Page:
How one breakaway RIA brought over more assets than it expected

Back in February, my colleagues and I launched a new registered investment adviser. It was an eventful spring, but one task linked to the move, the transition of our clients’ assets, went better than we could have imagined.

Thanks to new-client referrals from transitioning clients, and the fact that some clients entrusted even more of their money to us, our conversion rate for fee-based assets was better than 100%. 

On average, breakaway advisers target 82% of their former clients, and actually persuade 78%, according to  Fidelity Investments. While some of this spread is intentional — transitions let advisers zero in on preferred clients — it’s also true that some advisers fail to persuade good clients to make the move.

To be clear, not all of our old clients came with us. Some we thought best served where they were. But the overwhelming majority came and — because of their enthusiasm for our move — some asked us to oversee even more of their assets, while others pointed brand-new business our way.


About two years ago my teammates and I, then at a national brokerage, set out to understand how we could do more for our clients. After our research, we decided we could indeed do more for our clients as fiduciaries based in our own independent RIA — which we hoped would trigger organic growth over time through client referrals.

But we had some worries going in:
 Would our clients even want to follow us?
 Would we suffer in terms of credibility and stature under our own branding?
 Would the very act of “re-papering” a substantial book of business cause disruptions in our day-to-day work, and make clients even more hesitant to follow us?

In addition, we were new to all this. Two senior members of the team had been through transitions decades ago. For the rest of us, however, transitioning a book of business was a new endeavor.

Fortunately, we had an experienced coach in Dynasty Financial Partners, which has been conducting high-profile breakaway transitions since 2010.

In our transition outreach to clients, a long-standing policy in our group also came in handy. We’ve always made sure clients know multiple team members, so we can put more talent to work on their behalf and because it creates an atmosphere that’s at once productive, inclusive and calibrated to deliver state-of-the-art customer service. As you can imagine, this approach served us well in our first efforts as an independent firm.

Then, as I mentioned, almost all of our clients embraced our move.


I think too that after the isolation of the pandemic, our whole team found it refreshing and fun to be working almost side-by-side again. Personally, I can’t remember feeling more enthusiastic, excited and invigorated at work. And of course positivity is infectious, making our interactions with clients that much easier, and giving a real lift to our efforts to market our new business and brand.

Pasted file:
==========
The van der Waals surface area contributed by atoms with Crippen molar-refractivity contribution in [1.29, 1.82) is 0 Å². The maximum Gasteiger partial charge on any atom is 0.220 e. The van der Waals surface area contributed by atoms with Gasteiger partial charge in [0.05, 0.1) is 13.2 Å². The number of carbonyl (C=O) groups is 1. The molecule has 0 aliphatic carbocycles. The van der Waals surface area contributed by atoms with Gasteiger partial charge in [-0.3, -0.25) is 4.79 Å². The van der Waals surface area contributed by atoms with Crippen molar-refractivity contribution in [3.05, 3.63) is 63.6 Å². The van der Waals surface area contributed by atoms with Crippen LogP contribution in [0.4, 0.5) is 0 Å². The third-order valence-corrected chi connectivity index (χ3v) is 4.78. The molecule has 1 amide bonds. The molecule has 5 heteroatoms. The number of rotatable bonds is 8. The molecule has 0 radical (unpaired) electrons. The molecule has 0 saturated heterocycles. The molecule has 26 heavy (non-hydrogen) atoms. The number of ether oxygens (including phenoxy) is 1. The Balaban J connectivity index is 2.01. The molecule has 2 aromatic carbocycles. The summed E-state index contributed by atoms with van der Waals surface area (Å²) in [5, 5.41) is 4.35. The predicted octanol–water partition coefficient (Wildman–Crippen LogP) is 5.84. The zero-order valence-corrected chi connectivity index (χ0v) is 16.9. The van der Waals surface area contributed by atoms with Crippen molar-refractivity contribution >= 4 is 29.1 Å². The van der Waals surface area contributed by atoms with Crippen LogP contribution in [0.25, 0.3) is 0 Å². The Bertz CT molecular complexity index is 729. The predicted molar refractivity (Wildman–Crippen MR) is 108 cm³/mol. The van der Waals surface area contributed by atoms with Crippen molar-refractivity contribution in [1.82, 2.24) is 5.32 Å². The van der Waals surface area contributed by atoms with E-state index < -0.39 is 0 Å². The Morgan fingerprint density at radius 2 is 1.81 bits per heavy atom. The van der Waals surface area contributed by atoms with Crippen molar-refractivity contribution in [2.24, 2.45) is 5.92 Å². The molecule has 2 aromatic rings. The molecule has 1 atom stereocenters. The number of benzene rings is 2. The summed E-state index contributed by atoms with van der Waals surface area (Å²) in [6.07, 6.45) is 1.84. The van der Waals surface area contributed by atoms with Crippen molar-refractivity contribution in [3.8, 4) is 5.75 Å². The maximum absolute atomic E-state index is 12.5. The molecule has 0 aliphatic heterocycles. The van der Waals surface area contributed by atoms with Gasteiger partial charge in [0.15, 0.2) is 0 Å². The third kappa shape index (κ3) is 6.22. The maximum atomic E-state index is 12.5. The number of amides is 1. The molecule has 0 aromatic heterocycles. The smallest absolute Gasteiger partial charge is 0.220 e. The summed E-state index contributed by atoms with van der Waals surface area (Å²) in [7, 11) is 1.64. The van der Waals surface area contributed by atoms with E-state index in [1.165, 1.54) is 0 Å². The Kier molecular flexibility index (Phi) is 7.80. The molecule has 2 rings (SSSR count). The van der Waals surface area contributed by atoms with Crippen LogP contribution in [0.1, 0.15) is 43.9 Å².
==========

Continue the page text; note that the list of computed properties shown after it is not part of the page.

In looking to bring clients with us, it also helped that we could leverage new technologies, and discuss new investment and partnership opportunities. Internally, meanwhile, we relied on insights from our transition conversations to sharpen our knowledge of service niches and help tailor our marketing. 

It wasn’t all sunshine and roses, however. 

Although we believe our transition to independence benefits our clients — in terms of both customizability and higher standards of care — it can be a tough concept to explain, and even harder to understand. Some clients couldn’t initially see past the fact we were making a risky and apparently lateral move, and asking them to process whole packets of forms and notices, much of it in fine print. There’s no better way to test the strength of a relationship than to ask someone to sign a bunch of forms.

Getting some of these clients took time — but not always in an active sense. Many of our waverers opted to join us after they’d done some reading and thinking on their own. People process ideas differently. You have to be patient with them, and trust that in time, your message will resonate with most.

In contrast, our transition efforts garnered several more or less immediate referrals. One client immediately grasped what we were doing. He told us he thought the fact we were now an independent RIA aligned his interests with ours “more than ever.” 

At the end of the call he said, “Now that you’re doing this, I’ll put you in touch with my brother. He’ll be very interested.”

And it turns out his brother was very interested.

[More: Breaking away from a brokerage during a pandemic is hard … but rewarding]

Matthew Liebman is co-founder and CEO of Amplius Wealth Advisors in Blue Bell, Pennsylvania.

The post How one breakaway RIA brought over more assets than it expected appeared first on InvestmentNews.

Andrew is half-human, half-gamer. He’s also a science fiction author writing for BleeBot.

Andrew Vincent
Andrew is half-human, half-gamer. He's also a science fiction author writing for BleeBot.
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